forfeitures, civil settlements, and other cost savings for the taxpayer.

The Security Situation

       Since I was appointed as SIGAR in 2012, the most significant change for our
agency has been adjusting to the deterioration of the security situation in Afghanistan
since the military surge ended nearly six years ago. While SIGAR employees were
once able to travel throughout the country, we are now --- like every other U.S. civilian
agency – largely limited to Kabul. Even moving around Kabul requires the approval of
the U.S. Ambassador and massive security at significant cost.

       For several years now, all U.S. civilian personnel have been required to take a
helicopter from the international airport in Kabul to the U.S. Embassy – a distance of
just over two miles, as ground travel is considered too dangerous.

        While the military obviously has greater mobility, the danger to our forces over
there is just as real, as evidenced by the recent insider attack on a meeting that the
head of U.S. forces, General Scott Miller, was attending at the Governor’s office in
Kandahar. Tragically, a U.S. general accompanying General Miller was significantly
injured in that attack. Unfortunately, the security situation appears unlikely to
significantly improve any time soon.

Lessons Learned

        As I mentioned earlier, I believe it is important for SIGAR to leave behind lessons
for future policymakers and decision-makers, such as yourselves, to utilize in
reconstruction and stabilization efforts. To that end, at the suggestion of former U.S.
Commanding General John Allen and Ambassador Ryan Crocker I established a
Lessons Learned Directorate within SIGAR to identify what the United States has done
well – and not so well – in Afghanistan.

       This was needed because individual agencies have been constrained from
deriving any long-term lessons in Afghanistan largely because their personnel rotate out
of country after a year or less in what I call the “annual lobotomy.” To paraphrase
former military officer John Paul Vann’s reflection on Vietnam, we don’t have 18 years’
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experience in Afghanistan, we have one year’s experience 18 times over.

        To date, SIGAR has issued lessons learned reports on the effects of corruption
on the reconstruction effort; on the effectiveness of efforts to rebuild the Afghan security
forces; on the impact of U.S.-funded private sector development programs in
Afghanistan; on military and civilian stabilization efforts; and on U.S. counternarcotics
efforts. Ongoing projects include looking at coordination between the U.S. and our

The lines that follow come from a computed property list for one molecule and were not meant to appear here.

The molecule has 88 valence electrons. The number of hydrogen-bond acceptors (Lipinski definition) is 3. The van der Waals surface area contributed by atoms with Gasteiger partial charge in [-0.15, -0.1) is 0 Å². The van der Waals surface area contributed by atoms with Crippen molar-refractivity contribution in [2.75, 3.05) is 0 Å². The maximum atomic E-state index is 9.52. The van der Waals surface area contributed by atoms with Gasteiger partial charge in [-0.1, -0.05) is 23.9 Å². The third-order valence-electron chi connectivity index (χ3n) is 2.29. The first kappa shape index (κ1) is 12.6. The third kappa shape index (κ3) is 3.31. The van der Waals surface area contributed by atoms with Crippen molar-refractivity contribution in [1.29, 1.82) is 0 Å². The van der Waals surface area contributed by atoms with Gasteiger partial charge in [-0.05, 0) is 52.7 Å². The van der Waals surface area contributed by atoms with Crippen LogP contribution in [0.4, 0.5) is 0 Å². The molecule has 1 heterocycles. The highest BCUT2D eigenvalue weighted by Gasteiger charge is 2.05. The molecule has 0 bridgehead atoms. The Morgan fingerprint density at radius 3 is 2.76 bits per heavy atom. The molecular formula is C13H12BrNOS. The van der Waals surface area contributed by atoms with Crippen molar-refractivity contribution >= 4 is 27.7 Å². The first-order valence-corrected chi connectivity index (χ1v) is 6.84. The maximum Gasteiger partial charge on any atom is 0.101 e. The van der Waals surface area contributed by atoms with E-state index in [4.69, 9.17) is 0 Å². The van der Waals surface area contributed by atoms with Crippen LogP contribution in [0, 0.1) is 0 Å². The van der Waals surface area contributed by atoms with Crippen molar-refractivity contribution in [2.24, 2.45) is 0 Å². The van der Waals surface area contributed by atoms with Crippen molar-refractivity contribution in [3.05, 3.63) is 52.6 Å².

coalition partners; reintegration efforts; elections; and contracting in a conflict zone.

      With the completion of our first five reports, we have been able to identify a great
number of common threads and lessons that seem to have afflicted our mission in
Afghanistan. For the sake of brevity, I’ll focus on three key areas today.

       •   First, conflating inputs and outputs with successful outcomes;

       •   Second, the lack of coordination within our own government, with the
           Afghans, and with other partner governments; and

       •   Finally, the impact of corruption on virtually every U.S. initiative.


Inputs, Outputs, and Outcomes

        The first lesson that we’ve observed in Afghanistan has been our agencies’
inability to properly define requirements, measure effectiveness, and assess
sustainability. The fundamental problem is that U.S. agencies tend to measure inputs
and outputs, rather than outcomes.

       U.S. agencies are very good at measuring inputs – usually the amount of money
put on contract or otherwise expended. They’re also generally good at measuring
outputs – whatever it was the money paid for, like the number of soldiers trained or how
many schools and hospitals have been built. But as SIGAR has consistently identified
in our work, agencies generally do a poor job of measuring outcomes, which is how one
judges whether a program or project was successful or not.

      Simply building something doesn’t make it a successful project, because while
you may know that a hospital or school has been built, you have no idea if that hospital
has any doctors or how qualified they are – or if that school has any teachers, permits
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girls to attend, and whether it’s using the government or Taliban curriculum.

      Without verifiable outcomes, agencies tend to overstate how successful their
programs and projects are, which leaves the American people wondering why if we’ve
been so successful we’re still in Afghanistan after 18 years.

        One example of this phenomenon was identified when my staff went to inspect a
dry fire range in Logar Province that was designed to look like a typical Afghan village
and would be used to train the Afghan police. The Defense Department contracted with
an Afghan firm to build the range for $500,000. That was the input. DOD subsequently
accepted the facility and paid the contractor in full. DOD, upon completion of the range,
now had its output. The problem was that within four months, the range’s buildings